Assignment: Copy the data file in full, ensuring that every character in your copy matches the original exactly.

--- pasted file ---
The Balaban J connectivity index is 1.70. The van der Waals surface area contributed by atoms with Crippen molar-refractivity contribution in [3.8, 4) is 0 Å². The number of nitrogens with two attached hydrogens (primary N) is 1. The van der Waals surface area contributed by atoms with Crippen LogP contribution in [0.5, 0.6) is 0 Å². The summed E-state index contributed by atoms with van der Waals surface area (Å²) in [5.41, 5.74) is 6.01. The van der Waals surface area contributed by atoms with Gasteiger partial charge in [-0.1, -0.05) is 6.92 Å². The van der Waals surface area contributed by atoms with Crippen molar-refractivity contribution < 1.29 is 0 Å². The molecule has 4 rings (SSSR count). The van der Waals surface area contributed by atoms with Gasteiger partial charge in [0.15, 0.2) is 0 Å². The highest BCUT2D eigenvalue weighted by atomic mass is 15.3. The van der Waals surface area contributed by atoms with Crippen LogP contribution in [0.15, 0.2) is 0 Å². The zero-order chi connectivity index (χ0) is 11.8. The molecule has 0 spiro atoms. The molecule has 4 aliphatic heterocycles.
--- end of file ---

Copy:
The Balaban J connectivity index is 1.70. The van der Waals surface area contributed by atoms with Crippen molar-refractivity contribution in [3.8, 4) is 0 Å². The number of nitrogens with two attached hydrogens (primary N) is 1. The van der Waals surface area contributed by atoms with Crippen LogP contribution in [0.5, 0.6) is 0 Å². The summed E-state index contributed by atoms with van der Waals surface area (Å²) in [5.41, 5.74) is 6.01. The van der Waals surface area contributed by atoms with Gasteiger partial charge in [-0.1, -0.05) is 6.92 Å². The van der Waals surface area contributed by atoms with Crippen molar-refractivity contribution < 1.29 is 0 Å². The molecule has 4 rings (SSSR count). The van der Waals surface area contributed by atoms with Gasteiger partial charge in [0.15, 0.2) is 0 Å². The highest BCUT2D eigenvalue weighted by atomic mass is 15.3. The van der Waals surface area contributed by atoms with Crippen LogP contribution in [0.15, 0.2) is 0 Å². The zero-order chi connectivity index (χ0) is 11.8. The molecule has 0 spiro atoms. The molecule has 4 aliphatic heterocycles.